Stress is a common and understandable feeling that healthcare workers experience on the job. Caring for patients is a big responsibility, bound to make health professionals feel pressure. This year, health care workers have been given the heavy task of dealing with the effects of the COVID-19 pandemic. Though some areas in the world are experiencing lower rates of new cases, other healthcare systems are dealing with large spikes of infected patients.
If you are a healthcare worker whose community has been significantly affected by the virus, it’s completely natural to have feelings of anxiety. You may have dedicated your life to helping others, but you can’t do the best job possible without caring for yourself first! Both at work and at home, you must ensure that you have the tools necessary for coping with the stress responses your body and mind are experiencing.
Mindfulness is the key to resetting your mental and emotional mindset, especially in instances that are highly stressful. You can practice mindfulness in a number of ways that you can implement throughout your workday. Try these quick and easy mindfulness exercises and spacing them throughout your workday.
Take A Moment at Your Desk
At the beginning of your day, sit down at your desk and take a moment to yourself. Don’t log into your computer just yet. Practice two minutes of mindfulness. Feel the weight of your body as you sit relaxed in your chair. Pay attention to your feet as they touch the floor. Take a few deep breaths — inhale for three seconds, and then exhale for three seconds. Of course, you should feel free to adjust the timing of your breathing so it feels as calming as possible. If need be, arrive a few minutes early to give yourself time to do this short exercise.
Center Yourself Before You See a Patient
As you walk down the hall to see your patient in their room, bring your attention back to your own body. Move your attention down to your feet as you walk. Listen for each time your foot comes into contact with the floor. Slow your pace, and sync your breath with your movement. This is an effective way to clear your mind — especially if you’re delivering serious news.
Washing Your Hands
Pause for a moment while you wash your hands. Keep your body still and pay attention to each movement you make. Watch intently as you pump soap into your hands and spread it around. Watch the motions you're making. In your head, describe the feeling of the lather. What is the temperature? The texture? Focus on this experience and not on what you are going to do after you leave the sink. When you’re finished, take one last clearing breath. Allow this exercise to remind you to be more present throughout your day.
As you walk over to a patient or coworker, don’t think about how your interaction with them will turn out. Don’t worry about preparing the right words — focus on them. Try to notice a few details about them. What is their hair color? The color of their eyes? How are they standing? What is the expression on their face? We often try to avoid being so astute in our observations of each other, but focusing on the people in front of us can allow us to be more attentive and better connected when we interact.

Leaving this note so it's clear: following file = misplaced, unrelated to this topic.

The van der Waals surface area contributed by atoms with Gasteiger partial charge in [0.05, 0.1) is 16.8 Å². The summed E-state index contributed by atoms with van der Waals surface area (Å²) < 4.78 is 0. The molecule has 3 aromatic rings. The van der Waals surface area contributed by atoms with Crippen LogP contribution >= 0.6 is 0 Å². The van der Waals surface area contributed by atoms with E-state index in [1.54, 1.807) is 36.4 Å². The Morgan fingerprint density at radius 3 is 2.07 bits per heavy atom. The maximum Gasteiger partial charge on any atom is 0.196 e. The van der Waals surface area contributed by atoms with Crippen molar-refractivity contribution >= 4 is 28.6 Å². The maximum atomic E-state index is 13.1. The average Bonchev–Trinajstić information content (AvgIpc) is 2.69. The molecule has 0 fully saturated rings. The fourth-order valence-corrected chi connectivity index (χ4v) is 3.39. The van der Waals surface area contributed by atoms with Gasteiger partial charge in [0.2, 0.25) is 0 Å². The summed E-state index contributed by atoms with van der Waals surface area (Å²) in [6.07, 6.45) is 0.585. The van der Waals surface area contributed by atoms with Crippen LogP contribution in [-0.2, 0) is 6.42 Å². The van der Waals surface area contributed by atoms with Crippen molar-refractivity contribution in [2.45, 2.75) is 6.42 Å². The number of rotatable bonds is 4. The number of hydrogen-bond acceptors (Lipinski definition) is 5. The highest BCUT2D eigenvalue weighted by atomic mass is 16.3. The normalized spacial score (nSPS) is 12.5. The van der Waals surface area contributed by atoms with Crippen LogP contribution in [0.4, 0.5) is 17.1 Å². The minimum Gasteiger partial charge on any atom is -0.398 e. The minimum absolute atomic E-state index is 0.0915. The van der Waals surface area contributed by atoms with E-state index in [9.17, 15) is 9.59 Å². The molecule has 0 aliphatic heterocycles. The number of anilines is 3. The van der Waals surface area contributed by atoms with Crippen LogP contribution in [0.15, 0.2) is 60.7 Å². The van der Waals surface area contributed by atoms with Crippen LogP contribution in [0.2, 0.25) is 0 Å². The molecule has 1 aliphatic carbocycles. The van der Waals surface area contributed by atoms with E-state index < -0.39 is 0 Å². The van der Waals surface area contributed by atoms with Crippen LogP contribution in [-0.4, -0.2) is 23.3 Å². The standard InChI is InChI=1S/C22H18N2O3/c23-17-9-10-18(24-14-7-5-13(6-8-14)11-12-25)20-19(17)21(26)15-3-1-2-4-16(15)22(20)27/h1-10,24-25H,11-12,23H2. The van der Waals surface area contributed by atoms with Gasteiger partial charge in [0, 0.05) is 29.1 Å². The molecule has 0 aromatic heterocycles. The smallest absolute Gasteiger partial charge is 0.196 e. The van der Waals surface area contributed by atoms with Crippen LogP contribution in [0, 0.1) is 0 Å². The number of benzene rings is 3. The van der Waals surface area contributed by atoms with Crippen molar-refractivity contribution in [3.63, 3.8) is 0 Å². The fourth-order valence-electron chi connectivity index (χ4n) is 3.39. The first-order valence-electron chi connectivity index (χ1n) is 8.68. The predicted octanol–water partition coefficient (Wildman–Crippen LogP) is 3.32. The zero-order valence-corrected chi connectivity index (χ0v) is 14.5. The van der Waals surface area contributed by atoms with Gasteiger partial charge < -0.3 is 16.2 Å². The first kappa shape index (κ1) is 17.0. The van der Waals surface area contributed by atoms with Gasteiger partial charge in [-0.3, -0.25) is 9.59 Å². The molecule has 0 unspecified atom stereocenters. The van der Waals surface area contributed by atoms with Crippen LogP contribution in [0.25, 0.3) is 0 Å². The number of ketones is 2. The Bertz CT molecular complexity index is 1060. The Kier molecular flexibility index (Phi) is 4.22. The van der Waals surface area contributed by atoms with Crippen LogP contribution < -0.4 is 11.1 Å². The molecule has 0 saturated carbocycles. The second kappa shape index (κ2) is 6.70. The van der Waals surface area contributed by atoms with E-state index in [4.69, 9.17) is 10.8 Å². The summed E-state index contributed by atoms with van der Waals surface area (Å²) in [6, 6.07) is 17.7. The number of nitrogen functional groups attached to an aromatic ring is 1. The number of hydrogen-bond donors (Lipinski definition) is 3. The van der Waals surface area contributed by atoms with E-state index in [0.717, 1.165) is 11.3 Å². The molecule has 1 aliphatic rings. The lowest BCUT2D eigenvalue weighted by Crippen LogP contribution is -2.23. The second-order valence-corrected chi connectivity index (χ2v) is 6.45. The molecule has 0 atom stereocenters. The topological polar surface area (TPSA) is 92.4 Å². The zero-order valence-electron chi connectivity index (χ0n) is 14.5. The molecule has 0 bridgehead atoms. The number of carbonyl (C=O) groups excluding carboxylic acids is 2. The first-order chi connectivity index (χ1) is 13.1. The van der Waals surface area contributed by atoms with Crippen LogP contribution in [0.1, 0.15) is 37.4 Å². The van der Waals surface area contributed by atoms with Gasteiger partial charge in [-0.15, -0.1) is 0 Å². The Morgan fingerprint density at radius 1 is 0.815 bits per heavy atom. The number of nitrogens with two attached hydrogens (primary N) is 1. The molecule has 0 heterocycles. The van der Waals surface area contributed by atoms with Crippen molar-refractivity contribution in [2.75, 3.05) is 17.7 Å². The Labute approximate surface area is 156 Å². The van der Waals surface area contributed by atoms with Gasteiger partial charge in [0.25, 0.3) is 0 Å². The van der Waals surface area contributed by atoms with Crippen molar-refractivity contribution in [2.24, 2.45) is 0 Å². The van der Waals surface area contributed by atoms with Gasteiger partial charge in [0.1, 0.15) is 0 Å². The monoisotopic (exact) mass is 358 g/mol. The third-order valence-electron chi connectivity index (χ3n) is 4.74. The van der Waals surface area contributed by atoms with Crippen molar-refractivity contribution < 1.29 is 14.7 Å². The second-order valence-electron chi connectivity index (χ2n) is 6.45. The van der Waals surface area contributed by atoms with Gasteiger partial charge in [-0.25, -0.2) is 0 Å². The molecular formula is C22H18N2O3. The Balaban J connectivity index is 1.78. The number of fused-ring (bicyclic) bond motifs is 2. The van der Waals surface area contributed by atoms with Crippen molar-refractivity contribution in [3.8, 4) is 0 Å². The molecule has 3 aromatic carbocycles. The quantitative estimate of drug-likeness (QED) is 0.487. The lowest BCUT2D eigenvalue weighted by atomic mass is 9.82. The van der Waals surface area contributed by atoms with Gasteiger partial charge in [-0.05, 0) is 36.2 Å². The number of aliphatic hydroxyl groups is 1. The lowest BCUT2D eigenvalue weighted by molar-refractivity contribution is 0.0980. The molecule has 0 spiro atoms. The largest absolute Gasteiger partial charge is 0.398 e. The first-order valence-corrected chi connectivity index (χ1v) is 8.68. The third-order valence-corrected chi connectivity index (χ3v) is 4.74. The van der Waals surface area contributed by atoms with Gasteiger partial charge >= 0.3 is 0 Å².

Refocus Your Attention
When speaking with others, bring your full attention to the conversation. It’s not uncommon for people’s minds to wander in conversation, especially if you have a busy day ahead of you. If you begin to lose focus of what the other person is saying, simply note your distraction and bring your attention back to the person you are with.
Listen to Your Environment
Periodically throughout your workday, take a second to pause and close your eyes. Listen attentively to the sounds in the distance while blocking out the ones that appear closer to you. This exercise is similar to expanding your peripheral vision. As you listen, allow these distant sounds to pass by without stopping to ponder their context. Strange though it may seem, this exercise can help you feel more at peace, especially if you work at a crowded or cramped workspace.
While at home, take note of all the signs your body gives you when you feel tense or stressed. When you notice any of these feelings at work, remove yourself from your stressor for a minute or two, if possible. Bathrooms work well if you don’t have a private room or office to go through. Don’t be hard on yourself for feeling stressed. Treat yourself with compassion. Tell yourself, aloud if you need to; “it’s understandable to feel this way.” place your hand on your heart, breathe slowly, and repeat this phrase until you feel better.
Appreciate Your Day
At the end of your day, take the time to think of something that you appreciated or found beautiful. It can be as big as a positive conversation with a patient, or as small as a flower you saw on the way into work. This won’t always make a bad day good, but you’ll at least be able to savor a few bright passing moments — trust us, a little can go a long way.
Stress is part of the job, but it doesn’t have to affect your overall wellbeing. Remember these small exercises in mindfulness and try them out whenever you’re working, or when you need a break while working on your ProMed certifications. In time, you’ll see that even the most stressful days can be manageable.
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